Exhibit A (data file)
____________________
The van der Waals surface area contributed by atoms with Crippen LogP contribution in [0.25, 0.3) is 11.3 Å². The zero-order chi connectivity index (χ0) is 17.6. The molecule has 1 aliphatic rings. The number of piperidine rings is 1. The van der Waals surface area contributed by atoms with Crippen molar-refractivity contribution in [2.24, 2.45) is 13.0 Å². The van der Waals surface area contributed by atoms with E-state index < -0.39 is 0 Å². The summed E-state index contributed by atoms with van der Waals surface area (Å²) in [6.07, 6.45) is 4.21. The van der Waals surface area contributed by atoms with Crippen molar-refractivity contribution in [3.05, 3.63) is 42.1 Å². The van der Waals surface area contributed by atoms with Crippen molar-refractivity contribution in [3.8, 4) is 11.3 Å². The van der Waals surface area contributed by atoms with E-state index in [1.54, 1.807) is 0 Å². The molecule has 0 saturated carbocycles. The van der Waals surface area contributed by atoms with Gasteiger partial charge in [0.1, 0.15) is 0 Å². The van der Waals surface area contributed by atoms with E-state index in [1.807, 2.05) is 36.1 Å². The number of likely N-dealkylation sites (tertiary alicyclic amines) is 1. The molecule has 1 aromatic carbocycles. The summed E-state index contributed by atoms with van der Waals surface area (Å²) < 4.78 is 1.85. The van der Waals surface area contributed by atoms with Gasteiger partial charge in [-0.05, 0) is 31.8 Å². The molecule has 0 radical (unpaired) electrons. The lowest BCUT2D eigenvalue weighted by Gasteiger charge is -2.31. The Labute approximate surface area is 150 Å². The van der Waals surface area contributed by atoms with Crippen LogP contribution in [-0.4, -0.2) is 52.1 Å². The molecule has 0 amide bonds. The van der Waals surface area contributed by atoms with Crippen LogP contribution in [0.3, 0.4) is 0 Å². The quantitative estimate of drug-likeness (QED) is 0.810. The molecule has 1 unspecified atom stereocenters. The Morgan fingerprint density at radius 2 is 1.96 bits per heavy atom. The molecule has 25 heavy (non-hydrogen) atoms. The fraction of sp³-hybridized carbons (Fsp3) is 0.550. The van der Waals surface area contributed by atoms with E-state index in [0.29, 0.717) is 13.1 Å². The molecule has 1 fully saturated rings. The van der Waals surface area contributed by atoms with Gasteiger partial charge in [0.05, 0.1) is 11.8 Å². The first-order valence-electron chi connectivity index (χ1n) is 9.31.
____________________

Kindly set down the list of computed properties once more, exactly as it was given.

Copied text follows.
The van der Waals surface area contributed by atoms with Crippen LogP contribution in [0.25, 0.3) is 11.3 Å². The zero-order chi connectivity index (χ0) is 17.6. The molecule has 1 aliphatic rings. The number of piperidine rings is 1. The van der Waals surface area contributed by atoms with Crippen molar-refractivity contribution in [2.24, 2.45) is 13.0 Å². The van der Waals surface area contributed by atoms with E-state index < -0.39 is 0 Å². The summed E-state index contributed by atoms with van der Waals surface area (Å²) in [6.07, 6.45) is 4.21. The van der Waals surface area contributed by atoms with Crippen molar-refractivity contribution in [3.05, 3.63) is 42.1 Å². The van der Waals surface area contributed by atoms with Crippen molar-refractivity contribution in [3.8, 4) is 11.3 Å². The van der Waals surface area contributed by atoms with E-state index in [1.54, 1.807) is 0 Å². The molecule has 0 saturated carbocycles. The van der Waals surface area contributed by atoms with Gasteiger partial charge in [0.1, 0.15) is 0 Å². The van der Waals surface area contributed by atoms with E-state index in [1.807, 2.05) is 36.1 Å². The number of likely N-dealkylation sites (tertiary alicyclic amines) is 1. The molecule has 1 aromatic carbocycles. The summed E-state index contributed by atoms with van der Waals surface area (Å²) < 4.78 is 1.85. The van der Waals surface area contributed by atoms with Gasteiger partial charge in [-0.05, 0) is 31.8 Å². The molecule has 0 radical (unpaired) electrons. The lowest BCUT2D eigenvalue weighted by Gasteiger charge is -2.31. The Labute approximate surface area is 150 Å². The van der Waals surface area contributed by atoms with Crippen LogP contribution in [-0.4, -0.2) is 52.1 Å². The molecule has 0 amide bonds. The van der Waals surface area contributed by atoms with Crippen LogP contribution in [0.3, 0.4) is 0 Å². The quantitative estimate of drug-likeness (QED) is 0.810. The molecule has 1 unspecified atom stereocenters. The Morgan fingerprint density at radius 2 is 1.96 bits per heavy atom. The molecule has 25 heavy (non-hydrogen) atoms. The fraction of sp³-hybridized carbons (Fsp3) is 0.550. The van der Waals surface area contributed by atoms with E-state index in [0.29, 0.717) is 13.1 Å². The molecule has 1 fully saturated rings. The van der Waals surface area contributed by atoms with Gasteiger partial charge in [0.05, 0.1) is 11.8 Å². The first-order valence-electron chi connectivity index (χ1n) is 9.31.